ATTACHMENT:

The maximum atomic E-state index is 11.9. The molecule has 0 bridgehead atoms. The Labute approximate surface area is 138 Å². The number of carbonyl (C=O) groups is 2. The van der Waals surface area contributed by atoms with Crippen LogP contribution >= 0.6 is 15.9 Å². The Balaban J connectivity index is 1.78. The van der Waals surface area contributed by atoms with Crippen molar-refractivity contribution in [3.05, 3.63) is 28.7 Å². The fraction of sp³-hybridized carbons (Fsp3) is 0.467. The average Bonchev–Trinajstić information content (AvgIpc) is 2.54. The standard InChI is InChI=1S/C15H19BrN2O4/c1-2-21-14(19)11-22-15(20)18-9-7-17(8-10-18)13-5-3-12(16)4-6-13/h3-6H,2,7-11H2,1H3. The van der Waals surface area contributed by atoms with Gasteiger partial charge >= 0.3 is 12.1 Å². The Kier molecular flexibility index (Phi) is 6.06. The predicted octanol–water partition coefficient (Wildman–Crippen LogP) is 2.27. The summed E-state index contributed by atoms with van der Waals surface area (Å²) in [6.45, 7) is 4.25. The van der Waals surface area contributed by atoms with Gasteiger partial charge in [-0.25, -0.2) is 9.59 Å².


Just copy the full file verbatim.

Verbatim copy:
The maximum atomic E-state index is 11.9. The molecule has 0 bridgehead atoms. The Labute approximate surface area is 138 Å². The number of carbonyl (C=O) groups is 2. The van der Waals surface area contributed by atoms with Crippen LogP contribution >= 0.6 is 15.9 Å². The Balaban J connectivity index is 1.78. The van der Waals surface area contributed by atoms with Crippen molar-refractivity contribution in [3.05, 3.63) is 28.7 Å². The fraction of sp³-hybridized carbons (Fsp3) is 0.467. The average Bonchev–Trinajstić information content (AvgIpc) is 2.54. The standard InChI is InChI=1S/C15H19BrN2O4/c1-2-21-14(19)11-22-15(20)18-9-7-17(8-10-18)13-5-3-12(16)4-6-13/h3-6H,2,7-11H2,1H3. The van der Waals surface area contributed by atoms with Gasteiger partial charge >= 0.3 is 12.1 Å². The Kier molecular flexibility index (Phi) is 6.06. The predicted octanol–water partition coefficient (Wildman–Crippen LogP) is 2.27. The summed E-state index contributed by atoms with van der Waals surface area (Å²) in [6.45, 7) is 4.25. The van der Waals surface area contributed by atoms with Gasteiger partial charge in [-0.25, -0.2) is 9.59 Å².